Plan, prepare and enjoy

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Photo illustration by: Holly Amarjargal


Meal prepping is a way to quickly and easily cook delicious meals for yourself without feeling like you have a new part-time job. It can aid in meeting nutritional goals, and won’t break the bank or waste an excessive amount of time.

For those who want to budget while also eating well, meal prepping is your key to success. It takes a small time commitment up front, but the result is glorious: hassle free meals all week, and fewer bad food decisions when faced with a time crunch.

The first step is finding recipes that you want to make. The Internet is a treasure trove of recipes and there are approximately one million blogs dedicated to providing ideas if you need some inspiration. The bookmark feature in your browser is extra handy here; create a folder just for recipes.

Lindsay Ivie, a UVU Culinary Institute alumni and current Culinary Supervisor at The Waldorf-Astoria in Park City, has some excellent tips for how to stay on top of your food game.

“I used to go to the grocery store and just buy whatever, but now I plan before I go. That way, I’m saving money and I know exactly what I need to do,” says Ivie. “Then, I just chop all my veggies that night.”

The most important meal to prep for is the one that is the most inconvenient for you. Whether it’s breakfast or dinner, this step can help you narrow down what food you want to prepare for the week.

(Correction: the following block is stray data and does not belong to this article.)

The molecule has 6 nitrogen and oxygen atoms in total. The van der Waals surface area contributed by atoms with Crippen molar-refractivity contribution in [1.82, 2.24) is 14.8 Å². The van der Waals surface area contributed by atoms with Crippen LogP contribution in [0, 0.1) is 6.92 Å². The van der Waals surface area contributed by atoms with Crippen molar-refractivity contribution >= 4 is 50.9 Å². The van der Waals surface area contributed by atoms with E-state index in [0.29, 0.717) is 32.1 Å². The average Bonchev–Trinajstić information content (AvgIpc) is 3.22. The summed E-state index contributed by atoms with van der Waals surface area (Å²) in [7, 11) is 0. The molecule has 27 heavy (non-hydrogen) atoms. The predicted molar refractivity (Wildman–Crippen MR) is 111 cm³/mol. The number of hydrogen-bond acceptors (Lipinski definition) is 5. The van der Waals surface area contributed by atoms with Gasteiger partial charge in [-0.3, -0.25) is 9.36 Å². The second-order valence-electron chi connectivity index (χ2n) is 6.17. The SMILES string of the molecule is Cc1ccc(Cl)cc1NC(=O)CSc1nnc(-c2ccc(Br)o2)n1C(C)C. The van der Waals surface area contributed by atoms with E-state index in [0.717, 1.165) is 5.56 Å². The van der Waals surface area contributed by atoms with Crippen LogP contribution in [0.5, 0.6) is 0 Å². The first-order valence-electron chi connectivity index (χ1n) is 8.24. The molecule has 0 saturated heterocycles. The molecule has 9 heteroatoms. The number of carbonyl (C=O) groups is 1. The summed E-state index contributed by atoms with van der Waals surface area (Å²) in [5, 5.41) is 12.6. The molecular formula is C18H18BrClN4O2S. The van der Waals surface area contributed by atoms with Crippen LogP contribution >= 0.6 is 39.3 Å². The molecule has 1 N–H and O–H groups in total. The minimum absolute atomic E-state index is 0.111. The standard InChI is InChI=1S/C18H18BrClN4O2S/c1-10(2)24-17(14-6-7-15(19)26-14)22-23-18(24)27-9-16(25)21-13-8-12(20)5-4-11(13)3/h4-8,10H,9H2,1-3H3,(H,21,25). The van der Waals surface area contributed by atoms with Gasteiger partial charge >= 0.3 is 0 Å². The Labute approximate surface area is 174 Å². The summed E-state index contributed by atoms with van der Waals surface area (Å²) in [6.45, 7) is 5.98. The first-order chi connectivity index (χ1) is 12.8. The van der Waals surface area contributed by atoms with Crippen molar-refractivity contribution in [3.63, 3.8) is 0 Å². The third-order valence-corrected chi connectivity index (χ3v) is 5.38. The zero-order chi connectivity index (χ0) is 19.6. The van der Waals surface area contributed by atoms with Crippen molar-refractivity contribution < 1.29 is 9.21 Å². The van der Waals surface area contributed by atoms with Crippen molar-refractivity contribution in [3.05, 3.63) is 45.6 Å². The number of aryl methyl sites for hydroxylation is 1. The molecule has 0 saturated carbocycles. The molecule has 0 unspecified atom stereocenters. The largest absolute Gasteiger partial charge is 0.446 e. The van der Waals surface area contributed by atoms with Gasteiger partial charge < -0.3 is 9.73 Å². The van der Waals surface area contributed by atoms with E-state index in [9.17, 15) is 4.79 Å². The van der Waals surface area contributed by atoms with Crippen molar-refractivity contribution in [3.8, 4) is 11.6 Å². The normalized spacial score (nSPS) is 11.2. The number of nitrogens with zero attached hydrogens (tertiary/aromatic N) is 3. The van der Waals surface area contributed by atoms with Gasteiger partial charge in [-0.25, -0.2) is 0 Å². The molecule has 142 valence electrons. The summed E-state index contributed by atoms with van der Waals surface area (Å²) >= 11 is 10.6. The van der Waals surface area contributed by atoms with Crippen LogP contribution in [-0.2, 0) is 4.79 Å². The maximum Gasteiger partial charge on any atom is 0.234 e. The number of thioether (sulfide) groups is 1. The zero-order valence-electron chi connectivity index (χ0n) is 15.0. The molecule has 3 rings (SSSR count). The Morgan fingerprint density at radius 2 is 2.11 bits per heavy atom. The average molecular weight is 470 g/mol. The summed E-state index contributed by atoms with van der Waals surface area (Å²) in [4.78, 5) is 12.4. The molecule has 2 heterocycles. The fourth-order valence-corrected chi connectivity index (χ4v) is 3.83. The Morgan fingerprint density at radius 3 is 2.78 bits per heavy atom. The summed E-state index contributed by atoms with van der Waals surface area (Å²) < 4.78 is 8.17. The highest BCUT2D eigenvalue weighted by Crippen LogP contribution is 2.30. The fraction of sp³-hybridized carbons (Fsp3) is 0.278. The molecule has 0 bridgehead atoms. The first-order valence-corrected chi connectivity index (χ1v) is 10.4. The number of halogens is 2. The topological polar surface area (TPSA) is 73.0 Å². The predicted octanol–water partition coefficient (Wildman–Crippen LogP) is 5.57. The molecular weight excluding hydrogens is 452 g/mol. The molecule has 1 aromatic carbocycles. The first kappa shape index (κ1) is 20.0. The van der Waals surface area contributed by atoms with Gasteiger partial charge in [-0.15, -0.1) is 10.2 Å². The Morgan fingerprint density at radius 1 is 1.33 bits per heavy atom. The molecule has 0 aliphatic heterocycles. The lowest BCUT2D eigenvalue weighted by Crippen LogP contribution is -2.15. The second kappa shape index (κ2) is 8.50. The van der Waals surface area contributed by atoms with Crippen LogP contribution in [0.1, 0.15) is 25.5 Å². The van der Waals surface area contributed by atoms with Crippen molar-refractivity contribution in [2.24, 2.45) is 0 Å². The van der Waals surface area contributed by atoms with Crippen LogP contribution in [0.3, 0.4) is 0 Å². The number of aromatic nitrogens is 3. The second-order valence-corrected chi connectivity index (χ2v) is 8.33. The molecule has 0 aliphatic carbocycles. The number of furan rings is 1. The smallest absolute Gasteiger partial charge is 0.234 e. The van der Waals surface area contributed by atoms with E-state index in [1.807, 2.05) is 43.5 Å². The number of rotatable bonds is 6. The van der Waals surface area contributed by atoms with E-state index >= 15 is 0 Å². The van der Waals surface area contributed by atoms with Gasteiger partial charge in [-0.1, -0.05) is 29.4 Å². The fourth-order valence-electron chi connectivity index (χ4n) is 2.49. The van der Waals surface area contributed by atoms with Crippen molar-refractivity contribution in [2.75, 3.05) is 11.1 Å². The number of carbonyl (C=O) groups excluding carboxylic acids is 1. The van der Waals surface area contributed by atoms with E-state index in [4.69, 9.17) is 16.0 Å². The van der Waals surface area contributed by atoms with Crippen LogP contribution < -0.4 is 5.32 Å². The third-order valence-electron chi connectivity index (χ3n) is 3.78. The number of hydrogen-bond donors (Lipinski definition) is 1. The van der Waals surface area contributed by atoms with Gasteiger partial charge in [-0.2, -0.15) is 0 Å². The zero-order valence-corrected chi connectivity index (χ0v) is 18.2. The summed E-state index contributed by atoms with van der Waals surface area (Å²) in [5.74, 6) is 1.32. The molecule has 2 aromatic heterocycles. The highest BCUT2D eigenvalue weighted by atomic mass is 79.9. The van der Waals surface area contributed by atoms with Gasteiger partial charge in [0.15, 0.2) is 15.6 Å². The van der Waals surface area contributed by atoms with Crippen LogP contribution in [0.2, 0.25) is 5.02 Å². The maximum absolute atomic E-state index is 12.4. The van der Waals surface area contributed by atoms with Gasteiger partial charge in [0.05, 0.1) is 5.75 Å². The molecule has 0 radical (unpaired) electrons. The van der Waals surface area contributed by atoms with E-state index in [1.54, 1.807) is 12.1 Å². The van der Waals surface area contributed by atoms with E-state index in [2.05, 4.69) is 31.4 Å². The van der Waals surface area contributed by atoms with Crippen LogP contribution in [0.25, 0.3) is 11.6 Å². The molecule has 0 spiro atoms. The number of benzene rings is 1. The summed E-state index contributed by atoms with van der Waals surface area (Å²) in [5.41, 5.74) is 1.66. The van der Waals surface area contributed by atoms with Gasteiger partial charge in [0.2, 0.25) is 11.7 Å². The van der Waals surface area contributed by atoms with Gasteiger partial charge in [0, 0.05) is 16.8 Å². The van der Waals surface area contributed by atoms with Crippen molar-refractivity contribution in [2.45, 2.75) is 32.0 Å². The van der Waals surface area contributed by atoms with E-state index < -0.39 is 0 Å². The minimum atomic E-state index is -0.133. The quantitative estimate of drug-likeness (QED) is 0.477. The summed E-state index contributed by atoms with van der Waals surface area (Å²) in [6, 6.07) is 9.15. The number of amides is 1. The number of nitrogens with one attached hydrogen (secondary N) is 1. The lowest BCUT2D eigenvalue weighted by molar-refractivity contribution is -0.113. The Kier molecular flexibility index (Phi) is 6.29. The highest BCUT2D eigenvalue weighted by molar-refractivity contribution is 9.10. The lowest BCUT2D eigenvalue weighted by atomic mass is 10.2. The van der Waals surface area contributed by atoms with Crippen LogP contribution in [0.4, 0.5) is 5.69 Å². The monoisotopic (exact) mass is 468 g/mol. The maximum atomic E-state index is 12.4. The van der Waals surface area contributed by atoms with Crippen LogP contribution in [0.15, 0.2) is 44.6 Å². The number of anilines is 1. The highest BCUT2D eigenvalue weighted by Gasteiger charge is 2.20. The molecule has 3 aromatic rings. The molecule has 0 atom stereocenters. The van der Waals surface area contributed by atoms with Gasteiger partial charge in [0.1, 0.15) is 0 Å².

“My go-to is stir fry. It’s a good way to get tons of veggies and protein and can really be whatever you want. It’s easy because you can either cook all the veggies and let it sit for a day or two, or cook it when you want and it only takes ten minutes max. Then I cook a bunch of brown rice,” says Ivie.

If breakfast time is more your rush hour, Ivie suggests “Prep smoothies for the week and just put everything you need in a bag. That way it takes about one minute in the morning.”

Other items I’ve found that work well at any meal time are: cooked quinoa, roasted veggies—like sweet potatoes, beets, or squash—or a pot of soup, which can be easily reheated and will last all week.

“Just be realistic about what fits your schedule and what you like,” continued Ivie, “I usually make enough for 3-4 days. Especially when I’m only feeding myself, cooking everyday is such
a chore. This helps keep it from feeling like work.”

The more you practice planning meals and cooking for yourself, the easier it becomes.

Meal prepping can make eating home-cooked meals almost as easy as reheating a Hot Pocket or Lean Cuisine, except a lot more appetizing. Not to mention the boost to your energy levels, lower risk of health problems and slimmer body that are sure to follow.